The Massachusetts Supreme Judicial Court said Wednesday that a law used to charge a man who took photos up women's skirts on a Boston subway does not apply.
The photos were taken in a public place and the women were not in a state of undress.
State residents and lawmakers are shocked to hear the ruling.
"That's ridiculous. He has no right," said Nicole Anderson, of South Hadley.
Michael Robertson, of Andover, was arrested in August of 2010 by transit police in a sting operation after they had heard he was taking photos up women's skirts on the MBTA.
"Honestly I can't understand how a man would do something like that. It's really creepy," said Brandon LaBreque, of Chicopee.
The Massachusetts Supreme Judicial Court ruled Wednesday that the law, as written, only applies to people in private places or when they are nude or partially nude.
"That's ridiculous. How can you - you can't even go outside fully dressed and modestly fully dressed given and not have someone take pictures of you," Anderson said.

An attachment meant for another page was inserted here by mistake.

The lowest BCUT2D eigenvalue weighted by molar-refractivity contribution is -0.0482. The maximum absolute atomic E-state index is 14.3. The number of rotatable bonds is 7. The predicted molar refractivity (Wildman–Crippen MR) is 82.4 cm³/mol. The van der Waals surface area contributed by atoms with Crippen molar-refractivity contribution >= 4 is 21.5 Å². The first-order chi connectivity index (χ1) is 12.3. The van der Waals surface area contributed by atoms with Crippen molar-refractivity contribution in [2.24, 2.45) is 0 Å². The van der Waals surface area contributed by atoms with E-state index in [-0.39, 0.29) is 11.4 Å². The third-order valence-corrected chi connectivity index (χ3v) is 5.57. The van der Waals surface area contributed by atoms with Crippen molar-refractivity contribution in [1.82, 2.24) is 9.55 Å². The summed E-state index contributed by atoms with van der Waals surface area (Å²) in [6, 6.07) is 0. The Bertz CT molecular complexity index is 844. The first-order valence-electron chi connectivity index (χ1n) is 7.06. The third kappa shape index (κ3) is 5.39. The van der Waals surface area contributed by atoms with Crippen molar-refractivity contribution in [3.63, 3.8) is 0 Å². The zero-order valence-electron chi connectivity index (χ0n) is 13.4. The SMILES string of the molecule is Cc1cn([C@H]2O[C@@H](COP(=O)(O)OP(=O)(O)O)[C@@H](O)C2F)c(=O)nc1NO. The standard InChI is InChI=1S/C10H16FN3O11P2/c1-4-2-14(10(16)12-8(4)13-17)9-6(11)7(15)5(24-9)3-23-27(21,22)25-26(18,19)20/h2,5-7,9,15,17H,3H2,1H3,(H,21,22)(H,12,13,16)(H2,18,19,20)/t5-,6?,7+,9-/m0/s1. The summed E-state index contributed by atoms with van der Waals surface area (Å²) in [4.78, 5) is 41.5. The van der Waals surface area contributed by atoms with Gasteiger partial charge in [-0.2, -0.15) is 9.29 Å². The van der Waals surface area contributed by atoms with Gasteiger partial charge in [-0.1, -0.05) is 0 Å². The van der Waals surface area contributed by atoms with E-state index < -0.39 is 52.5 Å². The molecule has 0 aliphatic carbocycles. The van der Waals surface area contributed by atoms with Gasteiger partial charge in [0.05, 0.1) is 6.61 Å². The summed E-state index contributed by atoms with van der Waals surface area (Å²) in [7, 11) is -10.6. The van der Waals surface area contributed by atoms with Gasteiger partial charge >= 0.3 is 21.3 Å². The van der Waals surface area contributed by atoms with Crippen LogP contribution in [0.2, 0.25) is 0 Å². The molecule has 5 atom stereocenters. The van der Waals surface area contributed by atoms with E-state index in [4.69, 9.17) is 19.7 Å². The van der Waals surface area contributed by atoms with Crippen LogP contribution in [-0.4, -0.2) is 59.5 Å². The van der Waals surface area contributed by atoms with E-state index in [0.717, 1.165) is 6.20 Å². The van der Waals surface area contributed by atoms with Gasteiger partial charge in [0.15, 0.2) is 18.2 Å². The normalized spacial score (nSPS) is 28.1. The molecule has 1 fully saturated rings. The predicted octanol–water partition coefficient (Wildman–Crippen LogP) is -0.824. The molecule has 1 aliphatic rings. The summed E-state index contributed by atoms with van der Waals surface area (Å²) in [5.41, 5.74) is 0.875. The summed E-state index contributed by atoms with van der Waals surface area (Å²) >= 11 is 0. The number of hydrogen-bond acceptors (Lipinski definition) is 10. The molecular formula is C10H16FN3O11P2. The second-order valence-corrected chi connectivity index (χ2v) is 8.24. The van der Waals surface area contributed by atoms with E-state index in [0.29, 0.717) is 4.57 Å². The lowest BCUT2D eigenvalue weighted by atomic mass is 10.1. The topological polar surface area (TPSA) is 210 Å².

The court did say that riders should have protection from peeping Toms on the train, but the law needs to be updated.
"I don't think a situation like that should be grandfathered in, absolutely not. I think it should start with him and never end," LaBreque said.
House Speaker Robert Deleo said in a statement that he's unhappy with the ruling and the legislature would take action to update the law.
"You're invading somebody's privacy whether they're choosing to do it or not. It shouldn't even be debated. I don't even understand how it's not in the law books already," Anderson said.
Prosecutors said after the ruling that they plan to take the matter to the legislature and request a rewrite.
Copyright 2014 WSHM (Meredith Corporation). All rights reserved.